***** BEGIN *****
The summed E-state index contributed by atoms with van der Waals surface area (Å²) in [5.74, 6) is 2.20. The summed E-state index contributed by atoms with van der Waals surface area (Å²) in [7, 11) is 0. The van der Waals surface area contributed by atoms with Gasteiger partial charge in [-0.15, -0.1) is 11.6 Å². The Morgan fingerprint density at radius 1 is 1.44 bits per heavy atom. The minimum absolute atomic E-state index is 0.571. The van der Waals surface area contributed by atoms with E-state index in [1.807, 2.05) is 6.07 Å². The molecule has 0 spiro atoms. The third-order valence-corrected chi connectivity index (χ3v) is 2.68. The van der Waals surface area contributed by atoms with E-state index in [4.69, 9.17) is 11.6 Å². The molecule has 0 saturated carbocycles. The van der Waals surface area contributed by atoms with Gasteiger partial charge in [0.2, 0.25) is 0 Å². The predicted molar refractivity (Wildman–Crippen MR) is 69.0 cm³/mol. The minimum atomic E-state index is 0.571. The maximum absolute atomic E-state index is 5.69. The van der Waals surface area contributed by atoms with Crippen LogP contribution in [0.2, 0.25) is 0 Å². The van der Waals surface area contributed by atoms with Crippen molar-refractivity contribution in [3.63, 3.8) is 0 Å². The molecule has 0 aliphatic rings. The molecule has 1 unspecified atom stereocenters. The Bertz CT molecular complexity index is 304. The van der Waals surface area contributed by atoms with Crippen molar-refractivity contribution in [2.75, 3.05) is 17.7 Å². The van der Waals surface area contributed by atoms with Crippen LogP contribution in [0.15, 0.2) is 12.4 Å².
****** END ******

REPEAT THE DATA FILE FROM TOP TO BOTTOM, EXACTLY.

The summed E-state index contributed by atoms with van der Waals surface area (Å²) in [5.74, 6) is 2.20. The summed E-state index contributed by atoms with van der Waals surface area (Å²) in [7, 11) is 0. The van der Waals surface area contributed by atoms with Gasteiger partial charge in [-0.15, -0.1) is 11.6 Å². The Morgan fingerprint density at radius 1 is 1.44 bits per heavy atom. The minimum absolute atomic E-state index is 0.571. The van der Waals surface area contributed by atoms with E-state index in [1.807, 2.05) is 6.07 Å². The molecule has 0 spiro atoms. The third-order valence-corrected chi connectivity index (χ3v) is 2.68. The van der Waals surface area contributed by atoms with E-state index in [4.69, 9.17) is 11.6 Å². The molecule has 0 saturated carbocycles. The van der Waals surface area contributed by atoms with Gasteiger partial charge in [0.2, 0.25) is 0 Å². The predicted molar refractivity (Wildman–Crippen MR) is 69.0 cm³/mol. The minimum atomic E-state index is 0.571. The maximum absolute atomic E-state index is 5.69. The van der Waals surface area contributed by atoms with Crippen LogP contribution in [0.2, 0.25) is 0 Å². The van der Waals surface area contributed by atoms with Crippen molar-refractivity contribution in [3.63, 3.8) is 0 Å². The molecule has 0 aliphatic rings. The molecule has 1 unspecified atom stereocenters. The Bertz CT molecular complexity index is 304. The van der Waals surface area contributed by atoms with Crippen molar-refractivity contribution in [2.75, 3.05) is 17.7 Å². The van der Waals surface area contributed by atoms with Crippen LogP contribution in [0.15, 0.2) is 12.4 Å².